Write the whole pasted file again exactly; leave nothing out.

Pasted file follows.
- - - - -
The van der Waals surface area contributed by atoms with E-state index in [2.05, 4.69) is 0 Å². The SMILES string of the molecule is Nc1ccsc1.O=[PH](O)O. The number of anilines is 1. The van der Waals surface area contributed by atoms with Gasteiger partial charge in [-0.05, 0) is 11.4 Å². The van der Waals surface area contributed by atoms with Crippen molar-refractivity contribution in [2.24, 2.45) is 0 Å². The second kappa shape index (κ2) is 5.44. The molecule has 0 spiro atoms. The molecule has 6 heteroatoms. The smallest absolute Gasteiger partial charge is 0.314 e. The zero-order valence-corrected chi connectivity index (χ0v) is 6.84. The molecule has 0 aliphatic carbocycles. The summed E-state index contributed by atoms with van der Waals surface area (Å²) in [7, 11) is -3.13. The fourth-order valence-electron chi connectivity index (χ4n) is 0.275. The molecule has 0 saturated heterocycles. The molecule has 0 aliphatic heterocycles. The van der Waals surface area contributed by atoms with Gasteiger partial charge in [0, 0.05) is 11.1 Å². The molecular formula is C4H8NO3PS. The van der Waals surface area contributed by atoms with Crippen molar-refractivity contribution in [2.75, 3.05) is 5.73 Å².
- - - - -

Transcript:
The van der Waals surface area contributed by atoms with E-state index in [2.05, 4.69) is 0 Å². The SMILES string of the molecule is Nc1ccsc1.O=[PH](O)O. The number of anilines is 1. The van der Waals surface area contributed by atoms with Gasteiger partial charge in [-0.05, 0) is 11.4 Å². The van der Waals surface area contributed by atoms with Crippen molar-refractivity contribution in [2.24, 2.45) is 0 Å². The second kappa shape index (κ2) is 5.44. The molecule has 0 spiro atoms. The molecule has 6 heteroatoms. The smallest absolute Gasteiger partial charge is 0.314 e. The zero-order valence-corrected chi connectivity index (χ0v) is 6.84. The molecule has 0 aliphatic carbocycles. The summed E-state index contributed by atoms with van der Waals surface area (Å²) in [7, 11) is -3.13. The fourth-order valence-electron chi connectivity index (χ4n) is 0.275. The molecule has 0 saturated heterocycles. The molecule has 0 aliphatic heterocycles. The van der Waals surface area contributed by atoms with Gasteiger partial charge in [0, 0.05) is 11.1 Å². The molecular formula is C4H8NO3PS. The van der Waals surface area contributed by atoms with Crippen molar-refractivity contribution in [2.75, 3.05) is 5.73 Å².